In the Journals

HCV testing remains low among baby boomers, awareness needed

Despite a recommendation from the United States Preventive Services Task Force in 2013 for one-time hepatitis C testing among baby boomers, only 13.8% reported testing in 2015, according to a survey conducted by the American Cancer Society.

“The proportion of people who are tested for HCV is pretty low. ... We estimated that 76.2 million baby boomers were eligible for HCV testing in 2015 but only 10.5 million reported receiving HCV testing,” Stacey A. Fedewa, PhD, from the Surveillance and Health Services Research at the American Cancer Society, told HCV Next. “One of the issues is that people might not be visiting their doctor or they are visiting, but they have other comorbidities so HCV testing might not be on the radar for the physician or the patients.”

Though slight, self-reported HCV testing rates did increase from 12.3% in the 2013 baseline National Health Interview Survey to 13.8% in 2015 (P = .013), according to the survey.

Comparing within the survey population, prevalence ratios (PR) showed privately insured adults had lower prevalence of HCV testing than those with combined Medicare/Medicaid coverage (PR = 1.83; 95% CI, 1.32-2.53), those with Medicaid only (PR = 1.35; 95% CI, 1.04-1.76) or those with military insurance (PR = 1.62; 95% CI, 1.16-2.26). Men reported higher rates of testing than women (PR = 1.25; 95% CI, 1.08-1.44). Those who lived with someone who had hepatitis also reported higher rates of testing (PR = 2.44; 95% CI, 2.01-2.96).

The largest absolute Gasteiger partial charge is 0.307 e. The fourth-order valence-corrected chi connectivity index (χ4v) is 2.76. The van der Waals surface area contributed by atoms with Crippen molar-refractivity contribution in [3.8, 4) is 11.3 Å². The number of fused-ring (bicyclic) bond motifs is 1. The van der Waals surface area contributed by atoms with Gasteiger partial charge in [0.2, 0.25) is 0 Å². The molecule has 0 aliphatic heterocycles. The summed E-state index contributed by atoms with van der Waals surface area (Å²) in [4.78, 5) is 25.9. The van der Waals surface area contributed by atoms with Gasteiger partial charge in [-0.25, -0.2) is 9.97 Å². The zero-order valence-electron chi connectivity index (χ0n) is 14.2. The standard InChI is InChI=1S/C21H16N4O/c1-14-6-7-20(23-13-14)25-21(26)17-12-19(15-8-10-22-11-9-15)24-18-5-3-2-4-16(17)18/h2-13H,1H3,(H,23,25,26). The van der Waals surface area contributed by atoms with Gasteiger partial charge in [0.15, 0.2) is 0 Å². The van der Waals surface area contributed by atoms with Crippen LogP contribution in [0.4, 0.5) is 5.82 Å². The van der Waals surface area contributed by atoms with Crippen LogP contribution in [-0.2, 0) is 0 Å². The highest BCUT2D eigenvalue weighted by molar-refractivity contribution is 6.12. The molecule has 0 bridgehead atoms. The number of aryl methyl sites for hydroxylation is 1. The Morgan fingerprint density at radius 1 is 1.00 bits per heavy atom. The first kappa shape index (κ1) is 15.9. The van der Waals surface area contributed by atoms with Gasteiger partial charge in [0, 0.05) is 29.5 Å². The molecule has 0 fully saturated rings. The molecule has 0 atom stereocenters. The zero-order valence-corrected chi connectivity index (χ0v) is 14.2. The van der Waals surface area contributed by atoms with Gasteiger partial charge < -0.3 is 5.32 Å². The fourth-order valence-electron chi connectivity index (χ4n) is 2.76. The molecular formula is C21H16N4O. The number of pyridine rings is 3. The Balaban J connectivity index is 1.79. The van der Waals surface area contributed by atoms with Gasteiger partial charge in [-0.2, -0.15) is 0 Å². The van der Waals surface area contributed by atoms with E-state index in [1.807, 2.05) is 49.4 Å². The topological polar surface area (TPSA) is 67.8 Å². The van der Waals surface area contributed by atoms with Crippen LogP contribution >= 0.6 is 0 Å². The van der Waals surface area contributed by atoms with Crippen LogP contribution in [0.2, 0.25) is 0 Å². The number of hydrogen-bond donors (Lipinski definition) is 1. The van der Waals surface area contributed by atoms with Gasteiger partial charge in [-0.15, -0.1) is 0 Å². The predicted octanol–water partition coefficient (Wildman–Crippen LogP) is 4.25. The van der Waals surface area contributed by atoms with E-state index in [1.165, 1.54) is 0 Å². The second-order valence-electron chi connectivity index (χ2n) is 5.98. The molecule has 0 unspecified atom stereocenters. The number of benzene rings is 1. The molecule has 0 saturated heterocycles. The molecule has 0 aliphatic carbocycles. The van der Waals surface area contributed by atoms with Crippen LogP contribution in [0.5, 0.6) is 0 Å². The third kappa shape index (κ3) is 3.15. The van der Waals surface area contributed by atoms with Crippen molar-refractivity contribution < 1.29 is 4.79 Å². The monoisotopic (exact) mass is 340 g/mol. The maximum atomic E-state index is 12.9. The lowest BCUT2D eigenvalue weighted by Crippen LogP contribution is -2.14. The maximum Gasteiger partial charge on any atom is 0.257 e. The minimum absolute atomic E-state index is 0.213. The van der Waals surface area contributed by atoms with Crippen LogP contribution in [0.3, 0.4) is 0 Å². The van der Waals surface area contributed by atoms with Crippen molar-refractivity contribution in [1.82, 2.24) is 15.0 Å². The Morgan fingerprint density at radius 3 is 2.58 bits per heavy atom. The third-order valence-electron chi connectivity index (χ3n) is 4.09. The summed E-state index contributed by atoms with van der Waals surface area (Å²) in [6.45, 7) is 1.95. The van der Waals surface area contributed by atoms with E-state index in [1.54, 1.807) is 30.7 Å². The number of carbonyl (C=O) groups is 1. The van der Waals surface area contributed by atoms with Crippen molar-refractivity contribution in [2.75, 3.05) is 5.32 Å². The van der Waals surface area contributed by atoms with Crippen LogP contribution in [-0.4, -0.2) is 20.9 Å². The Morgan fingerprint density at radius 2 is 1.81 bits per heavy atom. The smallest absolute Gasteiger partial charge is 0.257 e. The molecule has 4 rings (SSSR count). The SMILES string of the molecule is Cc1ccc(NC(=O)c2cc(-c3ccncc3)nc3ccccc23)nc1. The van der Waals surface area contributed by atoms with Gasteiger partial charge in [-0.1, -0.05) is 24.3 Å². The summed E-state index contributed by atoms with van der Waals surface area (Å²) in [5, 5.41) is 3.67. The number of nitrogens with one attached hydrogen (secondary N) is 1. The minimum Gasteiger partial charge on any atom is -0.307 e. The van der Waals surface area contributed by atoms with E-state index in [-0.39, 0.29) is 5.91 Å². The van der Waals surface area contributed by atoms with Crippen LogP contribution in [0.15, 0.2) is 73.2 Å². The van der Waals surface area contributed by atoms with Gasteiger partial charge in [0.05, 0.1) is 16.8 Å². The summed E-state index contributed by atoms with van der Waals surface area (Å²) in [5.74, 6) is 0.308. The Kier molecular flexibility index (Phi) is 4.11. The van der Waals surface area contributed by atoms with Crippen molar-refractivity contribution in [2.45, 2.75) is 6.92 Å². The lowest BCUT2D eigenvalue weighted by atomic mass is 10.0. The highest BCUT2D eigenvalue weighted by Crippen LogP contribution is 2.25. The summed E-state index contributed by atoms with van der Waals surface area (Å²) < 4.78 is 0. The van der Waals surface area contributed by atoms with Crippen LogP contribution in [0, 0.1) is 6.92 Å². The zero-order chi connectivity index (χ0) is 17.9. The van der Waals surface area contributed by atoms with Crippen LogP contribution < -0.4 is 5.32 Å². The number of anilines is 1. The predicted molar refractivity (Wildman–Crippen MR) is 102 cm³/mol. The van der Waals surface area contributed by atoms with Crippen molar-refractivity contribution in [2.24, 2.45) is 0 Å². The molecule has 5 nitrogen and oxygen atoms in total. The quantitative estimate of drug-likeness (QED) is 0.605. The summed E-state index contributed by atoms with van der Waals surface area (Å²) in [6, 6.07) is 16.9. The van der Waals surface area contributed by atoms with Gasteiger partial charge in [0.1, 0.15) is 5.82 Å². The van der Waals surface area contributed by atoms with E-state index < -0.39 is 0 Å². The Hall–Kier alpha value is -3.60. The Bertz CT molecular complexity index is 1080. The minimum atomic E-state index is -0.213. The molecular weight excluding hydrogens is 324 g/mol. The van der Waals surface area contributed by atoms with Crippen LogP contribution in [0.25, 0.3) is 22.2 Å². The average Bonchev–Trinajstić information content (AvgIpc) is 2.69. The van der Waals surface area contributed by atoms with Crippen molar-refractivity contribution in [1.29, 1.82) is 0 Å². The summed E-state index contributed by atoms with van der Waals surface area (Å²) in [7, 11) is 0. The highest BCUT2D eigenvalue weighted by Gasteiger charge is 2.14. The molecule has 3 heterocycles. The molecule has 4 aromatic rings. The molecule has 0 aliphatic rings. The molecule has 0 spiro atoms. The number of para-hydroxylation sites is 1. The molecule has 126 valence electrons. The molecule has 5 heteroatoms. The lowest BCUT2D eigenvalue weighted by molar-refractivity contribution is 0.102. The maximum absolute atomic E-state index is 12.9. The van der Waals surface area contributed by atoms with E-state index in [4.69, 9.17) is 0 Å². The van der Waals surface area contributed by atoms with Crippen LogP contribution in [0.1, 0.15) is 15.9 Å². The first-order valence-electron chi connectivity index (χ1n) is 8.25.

Those with an education level equivalent to a high school diploma or less reported lower HCV testing rates than those who held college degrees (PR = 0.58; 95% CI, 0.48-0.72 and PR = 0.63; 95% CI, 0.48-0.82, respectively).

“Reasons for the overall slow uptake of testing may include barriers to preventive care; unapparent symptoms; lack of awareness of the need to be tested among patients, who may not be fully covered by insurers; and lack of physician awareness of the USPSTF recommendations,” the authors wrote.

They attributed the higher prevalence in the military-insured population to continual testing within the Veterans Health Administration and the increased prevalence in Medicare and Medicaid populations to more prevalent risk factors for HCV. They speculated awareness about testing and more barriers to care prohibit those with lower education levels and no insurance from obtaining HCV testing.

“It’s important for physicians in public health to increase awareness,” Fedewa said. “Other health systems like single hospitals or safety net clinics where they have made a concerted effort to increase testing. ... That systematic approach may help.”

The study cited 90% testing rates in a safety net clinic and an increase from 47% to 88% in New York State after interventions were implemented.

From an American Cancer Society perspective, Fedewa said, “A lot of cancers have been declining in recent decades, however there are some cancers that are actually increasing and liver cancer is one of them. HCV is a major risk factor for liver cancer so that is why we are looking more into HCV testing and continuing to monitor liver cancer.” – by Katrina Altersitz

Disclosure : Fedewa reports no relevant financial disclosures.